“You look so cute,” my dad said, as he watched me slide out of the backseat in the knee-length, navy blue uniform culottes that I paired with clunky Airwalk sneakers and a JanSport backpack featuring an assortment of parent-friendly punk rock iron-on patches. I waved goodbye to car and walked my sister to her 2nd grade classroom. As soon as she was gone, it was goodbye, nerd and hello, hottie. As a sax solo played, down came the hair, off came the extremely necessary prescription glasses, and up went the hem of the culottes as I awkwardly rolled the waistband into what certainly looked like an inner tube of stiff fabric. I sashayed my way to homeroom like the squinty love child of Blossom and Gilbert Gottfried, excited to impress my friends with my femme fatale allure.
Yet every time I emerged from my cocoon, there was Stephanie, peering out from the behind the lockers, mentally scribbling her daily reports in her mental notebook like Harriet the Spy. My mother’s very own double agent.
(My sister’s actual diary entry – May 3, 1996)
“MOM SAID YOU HAD TO WEAR YOUR HAIR BACK,” she hissed at me as she and her 7-year-old buddies walked by us on the way to gym.
“OOOOO! MOM SAID YOU’RE NOT ALLOWED TO ROLL UP YOUR SHORTS,” she called out to me as I was clumsily flirting with a boy that usually hated me but was clearly admiring my newly exposed kneecaps.
“HEY. WHERE ARE YOUR GLASSES?” she asked accusingly as she strolled by on her way to Wednesday chapel. I couldn’t see a damn thing but I knew that judgmental little voice anywhere.
“I thought you said you got contacts, Rachel,” spat one of the mean girls who was popular because her boobs grew disproportionately faster than the rest of her body parts.
This, among other offenses perpetrated by both parties, led to many after-school fights.
And when we fought, it wasn’t the girly sighs, foot stomping, “talk to the hand” nonsense of our peers. It was WWE Raw meets Real Housewives, with all the chokeholds of the former mixed with the emotional warfare of the latter. As quickly as I was able to apply an Indian burn to her forearm, she was just as quickly able to blackmail me with an inappropriate handwritten note she was able to skillfully obtain from my backpack the day prior. Screams were supersonic, piercing the balmy night’s sky, giving my father a veritable ulcer and a sense of cosmic retribution for some past dark deed he committed in some other life.
Yet, as often as we were at odds, we were also thick as thieves, spending hours and hours perfecting cannonballs in our pool, eating Dairy Queen flurries and watching Blockbuster movies on summer nights, making up original comic characters in secret sketches in the living room. Humor has always been the strongest common denominator between us, the thread weaving through all of life’s stages and growing pains. Sisters who watch Mel Brooks together, stay together, after all. While other girls were reenacting Coyote Ugly, my sister and I were lampooning Coyote Ugly and quoting Blazing Saddles and Best in Show.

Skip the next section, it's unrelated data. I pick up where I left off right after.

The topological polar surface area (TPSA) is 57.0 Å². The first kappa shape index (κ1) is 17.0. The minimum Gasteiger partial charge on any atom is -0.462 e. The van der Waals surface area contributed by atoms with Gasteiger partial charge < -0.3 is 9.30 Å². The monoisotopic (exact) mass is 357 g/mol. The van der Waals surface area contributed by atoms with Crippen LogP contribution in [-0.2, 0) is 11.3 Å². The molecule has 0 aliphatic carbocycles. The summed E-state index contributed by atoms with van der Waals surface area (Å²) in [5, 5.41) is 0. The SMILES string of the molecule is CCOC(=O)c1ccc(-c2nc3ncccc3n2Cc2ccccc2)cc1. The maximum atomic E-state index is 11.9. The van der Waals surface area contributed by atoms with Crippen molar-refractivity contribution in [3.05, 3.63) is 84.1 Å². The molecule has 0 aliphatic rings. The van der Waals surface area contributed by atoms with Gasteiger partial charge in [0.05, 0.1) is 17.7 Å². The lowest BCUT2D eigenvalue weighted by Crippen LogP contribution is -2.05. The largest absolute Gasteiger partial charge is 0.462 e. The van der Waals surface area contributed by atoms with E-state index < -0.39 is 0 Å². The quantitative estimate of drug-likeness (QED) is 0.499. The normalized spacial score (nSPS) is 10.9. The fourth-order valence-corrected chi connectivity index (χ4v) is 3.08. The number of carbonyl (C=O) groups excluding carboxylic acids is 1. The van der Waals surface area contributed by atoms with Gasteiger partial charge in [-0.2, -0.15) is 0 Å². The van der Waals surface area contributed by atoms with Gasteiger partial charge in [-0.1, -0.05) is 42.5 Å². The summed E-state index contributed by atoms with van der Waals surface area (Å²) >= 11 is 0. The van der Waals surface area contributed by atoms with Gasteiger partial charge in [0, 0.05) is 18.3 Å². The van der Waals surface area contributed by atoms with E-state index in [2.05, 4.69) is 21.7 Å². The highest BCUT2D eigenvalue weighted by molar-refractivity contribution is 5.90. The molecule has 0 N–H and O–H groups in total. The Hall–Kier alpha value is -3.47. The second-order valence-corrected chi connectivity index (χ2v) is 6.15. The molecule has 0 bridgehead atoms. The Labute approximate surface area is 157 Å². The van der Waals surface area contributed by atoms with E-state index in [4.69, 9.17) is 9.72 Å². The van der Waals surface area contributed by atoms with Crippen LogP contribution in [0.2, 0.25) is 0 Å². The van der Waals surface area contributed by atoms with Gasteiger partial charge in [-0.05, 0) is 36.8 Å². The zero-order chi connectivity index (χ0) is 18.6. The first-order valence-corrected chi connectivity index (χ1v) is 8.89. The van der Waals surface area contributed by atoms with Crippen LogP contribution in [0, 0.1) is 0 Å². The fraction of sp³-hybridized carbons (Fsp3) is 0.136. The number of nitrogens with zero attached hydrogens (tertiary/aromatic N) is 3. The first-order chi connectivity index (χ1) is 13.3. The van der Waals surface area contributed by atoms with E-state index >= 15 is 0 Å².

Time sped along. I left town for college and my sister became more engrossed in her music studies at her performing arts high school (yes, it was just like Fame, except with way more Asian students). Our family relocated to Chicago. I got my own apartment and entered the corporate workforce. Stephanie went to college down in Nashville and became a bohemian singer-songwriter. Dairy Queen and evening movies were replaced by texts and check-in emails. We both came of age awkwardly, facing off with parents who were having a hard time accepting their daughters’ impending adulthood, as well as our own issues with a scary new world of fiscal responsibility, artisanal cheeses, and long-term relationships. Boyfriends came and went, all subject to sisterly judgment as scathing as the End Times. Some were bad, others abhorrent.
I knew my husband was the jackpot as he met my sister’s immediate and gracious approval.
He and I went on to produce two kids, also four and a half years apart — just like my sister and I had been. Our daughter is a spitting image of me, with all the sass to match. Our son is a serious, stubborn little whirlwind who, in many ways, is like my husband. Still, as I watch my daughter dance around the living room, giving choreography instructions to her little brother as he bounds around happily beside her, my mind wanders back to that moment during the summer of ’93 when my sister pretended to be a Swedish beefcake keyboardist because she loved her big sister.
I can only hope for that kind of love between my own children.
Illustrations by Kelly Riker